Zoom - thriving during the pandemic

Zoom just reported one of the best quarters in software history, perhaps one of the best earnings reports in the history of American business. The rapid adoption of videoconferencing has been one of the most dramatic technology changes caused by the pandemic, and it may persist as a lasting virtual shift for meetings, conferences, and events. Zoom is simple and reliable, which positioned it to grow explosively.

Obviously, videoconferencing is not the only technology that is being used more heavily because of the pandemic. Amazon struggled to keep up with the growth of online shopping; contactless payments are on the increase; Microsoft Teams and Slack are both dealing with increased demand for office collaboration from different locations; and there has been increased use of apps and services for online learning, telehealth, and streaming entertainment.

Still, Zoom is at the forefront of shifting technology trends, and became a household name in a few short weeks. The company experienced unprecedented growth in the first six months of this year by any measure. Sales revenue grew 169% year over year in the first quarter – and that doesn’t include the heart of the pandemic in April and May. Profits, number of users, number of paid users – all have skyrocketed. The stock price did not shoot upwards after the quarterly report, but that’s because the stock market is a mysterious place with a tenuous relationship to the real world.

Have you noticed what hasn’t happened? There have been almost no major outages in any of the major online services. Amazon had trouble with the logistics of handling physical shipping, but its website never faltered. Zoom, Microsoft Teams and Office 365, Google – there have been a few trivial outages but no major collapses.

A few years ago Zoom would not have been able to scale up rapidly enough to meet this year’s unexpected surge in demand. Imagine this increase, in the words of Zoom CEO Eric Yuan: “We had an approximately twentyfold increase in our metric of annualized meeting minutes run rate, which jumped from 100 billion at the end of January 2020 to over 2 trillion meeting minutes, based on April 2020’s run rate.”

A twentyfold increase in demand in three months – and Zoom sailed through it! They couldn’t have done that on their own. It’s expensive to buy tens of thousands of servers and find places to put them, and it takes time to arrange that.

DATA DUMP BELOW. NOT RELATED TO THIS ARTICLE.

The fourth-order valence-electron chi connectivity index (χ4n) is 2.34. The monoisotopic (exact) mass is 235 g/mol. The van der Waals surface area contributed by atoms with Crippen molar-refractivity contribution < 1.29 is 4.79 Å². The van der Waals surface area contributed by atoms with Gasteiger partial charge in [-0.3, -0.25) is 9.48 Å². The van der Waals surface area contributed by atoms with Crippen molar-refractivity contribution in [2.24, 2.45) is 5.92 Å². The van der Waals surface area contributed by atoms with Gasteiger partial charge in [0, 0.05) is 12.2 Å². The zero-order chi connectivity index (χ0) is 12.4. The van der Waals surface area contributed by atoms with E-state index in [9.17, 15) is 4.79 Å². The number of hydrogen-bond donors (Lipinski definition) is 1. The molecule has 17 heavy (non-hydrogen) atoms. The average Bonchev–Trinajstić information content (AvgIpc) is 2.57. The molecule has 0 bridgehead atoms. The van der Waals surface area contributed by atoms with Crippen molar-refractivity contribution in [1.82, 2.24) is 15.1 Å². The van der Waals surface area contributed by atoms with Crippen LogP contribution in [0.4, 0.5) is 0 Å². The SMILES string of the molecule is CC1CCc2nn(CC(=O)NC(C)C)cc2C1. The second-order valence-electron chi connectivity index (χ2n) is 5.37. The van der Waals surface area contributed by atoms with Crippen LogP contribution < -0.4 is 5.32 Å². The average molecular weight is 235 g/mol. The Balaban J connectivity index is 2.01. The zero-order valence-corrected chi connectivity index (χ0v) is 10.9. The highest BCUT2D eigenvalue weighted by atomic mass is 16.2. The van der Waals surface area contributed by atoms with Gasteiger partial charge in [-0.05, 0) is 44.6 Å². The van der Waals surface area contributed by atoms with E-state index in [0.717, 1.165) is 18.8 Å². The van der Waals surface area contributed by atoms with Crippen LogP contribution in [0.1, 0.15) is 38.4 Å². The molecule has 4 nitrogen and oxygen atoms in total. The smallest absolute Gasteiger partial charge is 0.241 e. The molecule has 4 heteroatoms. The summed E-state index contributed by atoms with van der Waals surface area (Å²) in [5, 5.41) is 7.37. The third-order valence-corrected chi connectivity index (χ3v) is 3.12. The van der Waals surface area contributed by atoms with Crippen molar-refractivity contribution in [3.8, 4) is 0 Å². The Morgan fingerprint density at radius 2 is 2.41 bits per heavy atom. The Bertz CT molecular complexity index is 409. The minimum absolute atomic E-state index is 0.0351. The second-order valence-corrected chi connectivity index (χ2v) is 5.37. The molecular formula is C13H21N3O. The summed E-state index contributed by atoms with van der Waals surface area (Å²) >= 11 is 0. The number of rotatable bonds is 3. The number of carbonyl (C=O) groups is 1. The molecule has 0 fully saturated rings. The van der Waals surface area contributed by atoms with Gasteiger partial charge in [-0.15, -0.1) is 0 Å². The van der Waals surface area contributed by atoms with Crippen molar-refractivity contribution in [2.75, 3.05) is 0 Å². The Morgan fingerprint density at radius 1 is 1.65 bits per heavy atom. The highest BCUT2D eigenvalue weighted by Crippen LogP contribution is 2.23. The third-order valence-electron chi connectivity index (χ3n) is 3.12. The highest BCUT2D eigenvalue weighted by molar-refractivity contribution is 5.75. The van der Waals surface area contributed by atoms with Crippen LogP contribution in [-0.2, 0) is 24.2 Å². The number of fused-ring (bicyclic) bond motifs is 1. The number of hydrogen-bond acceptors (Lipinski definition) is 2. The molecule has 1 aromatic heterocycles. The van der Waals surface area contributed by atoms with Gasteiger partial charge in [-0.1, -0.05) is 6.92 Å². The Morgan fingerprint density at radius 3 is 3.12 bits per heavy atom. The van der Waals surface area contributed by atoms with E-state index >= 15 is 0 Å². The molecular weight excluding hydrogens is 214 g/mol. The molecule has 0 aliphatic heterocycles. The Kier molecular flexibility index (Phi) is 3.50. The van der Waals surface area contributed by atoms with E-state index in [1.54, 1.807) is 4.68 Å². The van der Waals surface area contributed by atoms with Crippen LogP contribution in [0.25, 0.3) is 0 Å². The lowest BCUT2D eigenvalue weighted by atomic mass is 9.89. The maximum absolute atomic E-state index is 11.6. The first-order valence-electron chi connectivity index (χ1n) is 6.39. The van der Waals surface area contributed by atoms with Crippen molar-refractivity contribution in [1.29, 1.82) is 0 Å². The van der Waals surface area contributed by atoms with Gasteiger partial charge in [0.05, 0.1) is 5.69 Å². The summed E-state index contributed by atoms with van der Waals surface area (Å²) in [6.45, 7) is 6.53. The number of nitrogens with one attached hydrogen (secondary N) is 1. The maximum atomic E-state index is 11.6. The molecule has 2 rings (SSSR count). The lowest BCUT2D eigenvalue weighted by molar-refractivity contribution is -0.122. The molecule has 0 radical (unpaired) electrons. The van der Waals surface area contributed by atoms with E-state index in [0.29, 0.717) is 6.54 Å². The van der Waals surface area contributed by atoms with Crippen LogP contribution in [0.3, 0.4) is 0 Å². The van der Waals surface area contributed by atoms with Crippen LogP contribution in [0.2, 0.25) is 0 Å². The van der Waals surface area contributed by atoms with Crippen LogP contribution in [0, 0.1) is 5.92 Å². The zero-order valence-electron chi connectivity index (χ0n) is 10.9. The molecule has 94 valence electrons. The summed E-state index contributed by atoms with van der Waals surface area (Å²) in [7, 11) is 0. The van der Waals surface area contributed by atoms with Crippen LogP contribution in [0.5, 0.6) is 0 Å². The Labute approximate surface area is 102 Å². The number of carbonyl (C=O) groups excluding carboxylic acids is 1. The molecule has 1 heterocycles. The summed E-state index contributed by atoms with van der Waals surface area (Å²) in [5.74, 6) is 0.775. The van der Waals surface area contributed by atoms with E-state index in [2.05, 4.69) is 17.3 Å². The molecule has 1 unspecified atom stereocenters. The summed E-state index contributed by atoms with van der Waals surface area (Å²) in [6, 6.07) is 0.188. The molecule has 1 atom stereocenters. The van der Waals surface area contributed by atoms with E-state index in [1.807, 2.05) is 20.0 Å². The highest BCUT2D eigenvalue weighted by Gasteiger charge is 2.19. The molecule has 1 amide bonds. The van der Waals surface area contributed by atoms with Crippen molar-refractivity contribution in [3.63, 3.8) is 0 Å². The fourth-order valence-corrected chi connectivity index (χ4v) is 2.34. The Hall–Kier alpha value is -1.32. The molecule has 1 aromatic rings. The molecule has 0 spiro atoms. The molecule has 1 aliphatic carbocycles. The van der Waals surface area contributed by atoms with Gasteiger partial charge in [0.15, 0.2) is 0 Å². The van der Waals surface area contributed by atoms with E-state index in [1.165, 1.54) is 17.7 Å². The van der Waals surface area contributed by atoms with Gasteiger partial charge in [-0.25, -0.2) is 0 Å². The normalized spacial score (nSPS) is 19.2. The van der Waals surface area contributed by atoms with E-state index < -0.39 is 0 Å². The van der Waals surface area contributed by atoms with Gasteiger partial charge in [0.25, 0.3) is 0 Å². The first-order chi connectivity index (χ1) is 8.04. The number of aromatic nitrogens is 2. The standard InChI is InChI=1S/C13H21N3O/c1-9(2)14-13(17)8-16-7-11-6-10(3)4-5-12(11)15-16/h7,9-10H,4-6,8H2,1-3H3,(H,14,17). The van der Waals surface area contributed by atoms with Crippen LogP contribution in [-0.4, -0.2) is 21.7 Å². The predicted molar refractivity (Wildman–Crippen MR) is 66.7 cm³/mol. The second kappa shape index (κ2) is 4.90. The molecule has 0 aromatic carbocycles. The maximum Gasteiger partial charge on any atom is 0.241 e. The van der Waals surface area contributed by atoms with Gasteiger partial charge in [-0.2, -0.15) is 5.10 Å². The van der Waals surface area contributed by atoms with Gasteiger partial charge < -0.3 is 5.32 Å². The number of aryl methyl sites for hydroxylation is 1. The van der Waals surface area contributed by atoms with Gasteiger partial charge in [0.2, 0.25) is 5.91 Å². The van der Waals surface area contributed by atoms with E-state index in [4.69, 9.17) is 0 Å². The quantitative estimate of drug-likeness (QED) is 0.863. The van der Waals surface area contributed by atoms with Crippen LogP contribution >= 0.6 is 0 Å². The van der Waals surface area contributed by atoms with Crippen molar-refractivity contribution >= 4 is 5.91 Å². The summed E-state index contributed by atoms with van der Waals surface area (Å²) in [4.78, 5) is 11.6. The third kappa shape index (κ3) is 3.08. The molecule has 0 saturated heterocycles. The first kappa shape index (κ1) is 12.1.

Help came from an unexpected place: Amazon was responsible for keeping Zoom going.

Amazon Web Services

Zoom CEO Eric Yuan described Amazon’s role during the quarterly earnings report:

“When the pandemic crisis started, our own data centers could not scale fast enough to handle the unprecedented traffic. Fortunately, some the top public cloud providers were there to help. Immediately during the crisis, our longtime partner Amazon Web Services (AWS) and its CEO Andy Jassy enabled us to meet this rapidly increasing demand. As our demand increased and we had limited visibility into the growth, AWS was able to respond quickly by provisioning the majority of the new servers we needed, sometimes adding several thousands a day for several days in a row.”

Amazon Web Services is less visible than Amazon’s shopping site, but it is an equal part of Amazon’s success story. Here’s how I described it two years ago:

“An extraordinary number of the world’s governments and large companies have outsourced their computing to Amazon. Amazon Web Services powers far more of the Internet, and the world, than you realize. AWS provides about ten percent of Amazon’s revenue but almost 75% of Amazon’s operating income in the most recent quarter. Microsoft is competing vigorously but Amazon has a strong lead in the market for cloud computing.”

Zoom paid dearly to offload its server load onto Amazon’s global servers, but the amazing thing is that it was possible to do that at all. Ben Thompson of Stratechery describes it this way:

“A company in Zoom’s position previously would not only have been incapable of building out so much capacity so quickly — actually building data centers and filling them with servers takes time! — but would not have done so even if they could have. After all, once you build it, you own it, and what happens if demand drops after the pandemic?

“Instead, though, Zoom could not only meet demand, but it could in fact generate even more demand (by offering Zoom for free to schools, for example) because its costs were marginal, not fixed. . . .

“The second remarkable fact is that AWS had the capacity to not only support Zoom in this way, but a whole host of other companies that saw usage explode as companies went remote.”

In the next few years, Zoom will begin to build out its own server capacity, and it signed a deal with Oracle that will reduce its reliance on AWS going forward.

But the point that Zoom’s story illustrates is how reliable the entire cloud infrastructure has become. A month ago, Reuters reported that Zoom was sending seven million gigabytes of data per day through Oracle’s servers, with virtually no outages. I used to report on Office 365 outages several times each year; now they are infrequent enough and short enough that they’re not worth mentioning. Occasionally the video streaming services hiccup and stop for a few hours, but not often, not any more.

It speaks volumes about the resilience and security of the cloud infrastructure that things have been so stable.

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